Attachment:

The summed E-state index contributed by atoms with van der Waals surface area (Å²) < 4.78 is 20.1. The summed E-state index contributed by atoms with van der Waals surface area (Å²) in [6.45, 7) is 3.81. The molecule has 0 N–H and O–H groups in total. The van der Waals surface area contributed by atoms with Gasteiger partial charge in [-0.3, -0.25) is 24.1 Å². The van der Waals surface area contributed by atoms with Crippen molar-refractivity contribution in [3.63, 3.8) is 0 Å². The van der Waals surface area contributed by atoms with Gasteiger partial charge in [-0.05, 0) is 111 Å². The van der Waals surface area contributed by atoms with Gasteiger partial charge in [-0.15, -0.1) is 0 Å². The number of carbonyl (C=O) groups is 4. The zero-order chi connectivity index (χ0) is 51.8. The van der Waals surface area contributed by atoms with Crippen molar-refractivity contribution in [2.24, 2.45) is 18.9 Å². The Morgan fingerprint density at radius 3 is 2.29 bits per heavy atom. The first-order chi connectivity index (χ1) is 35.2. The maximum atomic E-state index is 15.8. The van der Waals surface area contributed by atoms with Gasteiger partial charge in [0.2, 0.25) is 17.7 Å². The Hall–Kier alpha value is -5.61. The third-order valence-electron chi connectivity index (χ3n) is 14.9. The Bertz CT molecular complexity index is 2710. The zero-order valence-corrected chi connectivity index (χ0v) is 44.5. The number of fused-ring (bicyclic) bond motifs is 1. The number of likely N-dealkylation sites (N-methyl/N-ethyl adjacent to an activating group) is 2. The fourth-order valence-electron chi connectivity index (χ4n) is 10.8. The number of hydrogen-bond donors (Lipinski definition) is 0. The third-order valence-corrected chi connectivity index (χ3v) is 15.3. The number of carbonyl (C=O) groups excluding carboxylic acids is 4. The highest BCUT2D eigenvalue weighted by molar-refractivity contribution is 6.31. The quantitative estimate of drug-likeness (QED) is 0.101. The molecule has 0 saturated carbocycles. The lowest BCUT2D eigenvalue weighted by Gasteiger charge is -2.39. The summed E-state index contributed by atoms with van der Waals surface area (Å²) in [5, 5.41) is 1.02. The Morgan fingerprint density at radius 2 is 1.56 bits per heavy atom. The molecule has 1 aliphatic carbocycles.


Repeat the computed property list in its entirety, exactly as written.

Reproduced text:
The summed E-state index contributed by atoms with van der Waals surface area (Å²) < 4.78 is 20.1. The summed E-state index contributed by atoms with van der Waals surface area (Å²) in [6.45, 7) is 3.81. The molecule has 0 N–H and O–H groups in total. The van der Waals surface area contributed by atoms with Gasteiger partial charge in [-0.3, -0.25) is 24.1 Å². The van der Waals surface area contributed by atoms with Crippen molar-refractivity contribution in [3.63, 3.8) is 0 Å². The van der Waals surface area contributed by atoms with Gasteiger partial charge in [-0.05, 0) is 111 Å². The van der Waals surface area contributed by atoms with Gasteiger partial charge in [-0.15, -0.1) is 0 Å². The number of carbonyl (C=O) groups is 4. The zero-order chi connectivity index (χ0) is 51.8. The van der Waals surface area contributed by atoms with Crippen molar-refractivity contribution in [2.24, 2.45) is 18.9 Å². The Morgan fingerprint density at radius 3 is 2.29 bits per heavy atom. The first-order chi connectivity index (χ1) is 35.2. The maximum atomic E-state index is 15.8. The van der Waals surface area contributed by atoms with Gasteiger partial charge in [0.2, 0.25) is 17.7 Å². The Hall–Kier alpha value is -5.61. The third-order valence-electron chi connectivity index (χ3n) is 14.9. The Bertz CT molecular complexity index is 2710. The zero-order valence-corrected chi connectivity index (χ0v) is 44.5. The number of fused-ring (bicyclic) bond motifs is 1. The number of likely N-dealkylation sites (N-methyl/N-ethyl adjacent to an activating group) is 2. The fourth-order valence-electron chi connectivity index (χ4n) is 10.8. The number of hydrogen-bond donors (Lipinski definition) is 0. The third-order valence-corrected chi connectivity index (χ3v) is 15.3. The number of carbonyl (C=O) groups excluding carboxylic acids is 4. The highest BCUT2D eigenvalue weighted by molar-refractivity contribution is 6.31. The quantitative estimate of drug-likeness (QED) is 0.101. The molecule has 0 saturated carbocycles. The lowest BCUT2D eigenvalue weighted by Gasteiger charge is -2.39. The summed E-state index contributed by atoms with van der Waals surface area (Å²) in [5, 5.41) is 1.02. The Morgan fingerprint density at radius 2 is 1.56 bits per heavy atom. The molecule has 1 aliphatic carbocycles.